I was enjoying that book, it’s described as ‘a tense, eerie thriller set in the icy reaches of Antarctica‘ and it was living up to its billing. Did Laura really see a boy trapped behind a wall of ice in a cave? Can she really trust that young man (whose name I already forget, but who appears so friendly)?

I googled the local library. They didn’t have it on their shelves, but one of their sister libraries did; I placed a hold. It took over a week to arrive, but finally I got the email to say I could pick it up.

I checked it out on Thursday last week and took it with me to a medical appointment at Melbourne Private Hospital. In the tram on the way in, I found the chapter where I had left off and read the next. The mystery deepened.

I arrived in time to go the bathroom, locate where I was going, announce myself and debate with the receptionist about whether I needed a new referral.

That’s when it hit me: The book! The bathroom!

This time, there was no retrieval.

I’ve cut my losses, marked that book as ‘read’ on Goodreads and laughed over the story with my friends.

‘I can’t believe I’ve lost it twice,’ I say, ‘I guess I’m just not meant to know how it ends.’ (Don’t tell me!)

‘If I had a copy, I wouldn’t lend it to you,’ someone replies.

More laughter.

But deeper down, I know it’s symptomatic.

And I hear the call – again – to be more aware, to practice mindfulness, to pay attention, to slow down.



A Time to De-Clutter


Thunder in the desert!
Prepare for God’s arrival!
Make the road smooth and straight!

Advent is a time of preparation and way-clearing. It is a time to de-clutter. This is a tough call when everything around us calls us to come, to buy, to add more.

I suffer from piles: I let things and stuff pile up around me. The desk where I write is frequently covered with books and papers, lists and notes. My sewing cabinet is always open and littered with patterns and fabrics, pins and threads. The coffee table beside my chair in the living room is piled high with books and journals and things to which I need/should/must pay attention.

I know that this external clutter has a flow-on effect internally. Perhaps it’s no surprise that the higher the piles, the more likely I am to miss the exit off the freeway (which I did twice last week).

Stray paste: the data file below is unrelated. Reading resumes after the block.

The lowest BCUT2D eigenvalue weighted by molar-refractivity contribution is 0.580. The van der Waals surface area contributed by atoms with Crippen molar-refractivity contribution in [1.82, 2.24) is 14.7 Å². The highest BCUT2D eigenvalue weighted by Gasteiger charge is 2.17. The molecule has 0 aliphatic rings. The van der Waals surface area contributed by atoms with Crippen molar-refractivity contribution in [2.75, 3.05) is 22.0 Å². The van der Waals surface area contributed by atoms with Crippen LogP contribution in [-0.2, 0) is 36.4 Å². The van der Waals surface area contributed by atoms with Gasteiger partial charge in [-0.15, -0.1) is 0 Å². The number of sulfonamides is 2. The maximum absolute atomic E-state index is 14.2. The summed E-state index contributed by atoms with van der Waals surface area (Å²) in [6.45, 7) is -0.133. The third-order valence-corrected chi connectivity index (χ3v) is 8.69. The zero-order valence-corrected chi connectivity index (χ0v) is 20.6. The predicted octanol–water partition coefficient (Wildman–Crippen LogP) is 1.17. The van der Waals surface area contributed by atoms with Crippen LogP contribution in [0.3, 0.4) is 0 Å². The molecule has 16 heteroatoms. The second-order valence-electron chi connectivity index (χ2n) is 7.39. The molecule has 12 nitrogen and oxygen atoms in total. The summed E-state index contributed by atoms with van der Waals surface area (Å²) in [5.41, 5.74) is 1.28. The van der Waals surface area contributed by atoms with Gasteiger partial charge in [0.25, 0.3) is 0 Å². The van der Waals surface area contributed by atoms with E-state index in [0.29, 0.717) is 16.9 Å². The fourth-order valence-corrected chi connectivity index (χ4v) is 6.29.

So, in preparation for Advent, I’ve cleared out my study. As I type this, the window in front of me is clean, I can see the desktop, only my sewing machine sits on the sewing cabinet, and a candle is burning. I still have a busy week ahead, but this external order calms me.

It helps to prepare the way.

Advent Dawns


Advent: noun, a coming into place, view, or being; arrival
Macquarie Dictionary

When God comes
comes again:
maybe an Indian this time
or a Bantu (what do I know?)

When God comes
comes again:
maybe a woman this time
or even a woman-and-man
a couple.

When God comes
comes again:
maybe in the many
the new society
where justice dwells.

When God comes
comes again:
maybe the city of God
the land of the goddess of
reconciliation between
people and nature.

When God comes
comes again:
from one end of the earth
to the other.

This Kurt Marti poem in Flowing Streams: an Anthology of Anthologies seems a good place to start as another Advent season dawns.

It invites us to notice God in the unexpected and the unlikely, in the spaces between what we long for and what is.

Advent calls us to wake up, to be present and to clear a pathway for the coming of God.

Twice this week, I drove past the freeway exit that takes me home. Yes, I hear the call to pay attention!

Advent calls us to mindfulness.

When God comes
comes again:
maybe …